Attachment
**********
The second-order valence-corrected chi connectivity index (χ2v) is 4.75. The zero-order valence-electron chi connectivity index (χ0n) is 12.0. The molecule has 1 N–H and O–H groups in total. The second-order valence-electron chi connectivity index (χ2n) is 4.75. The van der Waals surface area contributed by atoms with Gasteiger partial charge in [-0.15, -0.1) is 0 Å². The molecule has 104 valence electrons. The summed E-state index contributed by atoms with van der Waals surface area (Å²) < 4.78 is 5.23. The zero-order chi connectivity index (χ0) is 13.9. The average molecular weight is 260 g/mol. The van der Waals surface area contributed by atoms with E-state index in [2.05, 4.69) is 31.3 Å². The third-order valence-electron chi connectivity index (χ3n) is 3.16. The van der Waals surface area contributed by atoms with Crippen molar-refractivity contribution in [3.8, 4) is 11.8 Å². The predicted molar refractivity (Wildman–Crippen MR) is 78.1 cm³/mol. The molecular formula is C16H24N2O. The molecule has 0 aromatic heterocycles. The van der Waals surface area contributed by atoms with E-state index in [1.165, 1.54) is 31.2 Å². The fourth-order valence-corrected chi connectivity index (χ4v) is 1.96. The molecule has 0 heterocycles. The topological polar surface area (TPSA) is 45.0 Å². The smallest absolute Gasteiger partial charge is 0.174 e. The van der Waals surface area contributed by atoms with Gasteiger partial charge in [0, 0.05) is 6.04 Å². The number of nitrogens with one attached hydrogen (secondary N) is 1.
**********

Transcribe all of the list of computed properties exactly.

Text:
The second-order valence-corrected chi connectivity index (χ2v) is 4.75. The zero-order valence-electron chi connectivity index (χ0n) is 12.0. The molecule has 1 N–H and O–H groups in total. The second-order valence-electron chi connectivity index (χ2n) is 4.75. The van der Waals surface area contributed by atoms with Gasteiger partial charge in [-0.15, -0.1) is 0 Å². The molecule has 104 valence electrons. The summed E-state index contributed by atoms with van der Waals surface area (Å²) < 4.78 is 5.23. The zero-order chi connectivity index (χ0) is 13.9. The average molecular weight is 260 g/mol. The van der Waals surface area contributed by atoms with E-state index in [2.05, 4.69) is 31.3 Å². The third-order valence-electron chi connectivity index (χ3n) is 3.16. The van der Waals surface area contributed by atoms with Crippen molar-refractivity contribution in [3.8, 4) is 11.8 Å². The predicted molar refractivity (Wildman–Crippen MR) is 78.1 cm³/mol. The molecular formula is C16H24N2O. The molecule has 0 aromatic heterocycles. The van der Waals surface area contributed by atoms with E-state index in [1.165, 1.54) is 31.2 Å². The fourth-order valence-corrected chi connectivity index (χ4v) is 1.96. The molecule has 0 heterocycles. The topological polar surface area (TPSA) is 45.0 Å². The smallest absolute Gasteiger partial charge is 0.174 e. The van der Waals surface area contributed by atoms with Gasteiger partial charge in [0, 0.05) is 6.04 Å². The number of nitrogens with one attached hydrogen (secondary N) is 1.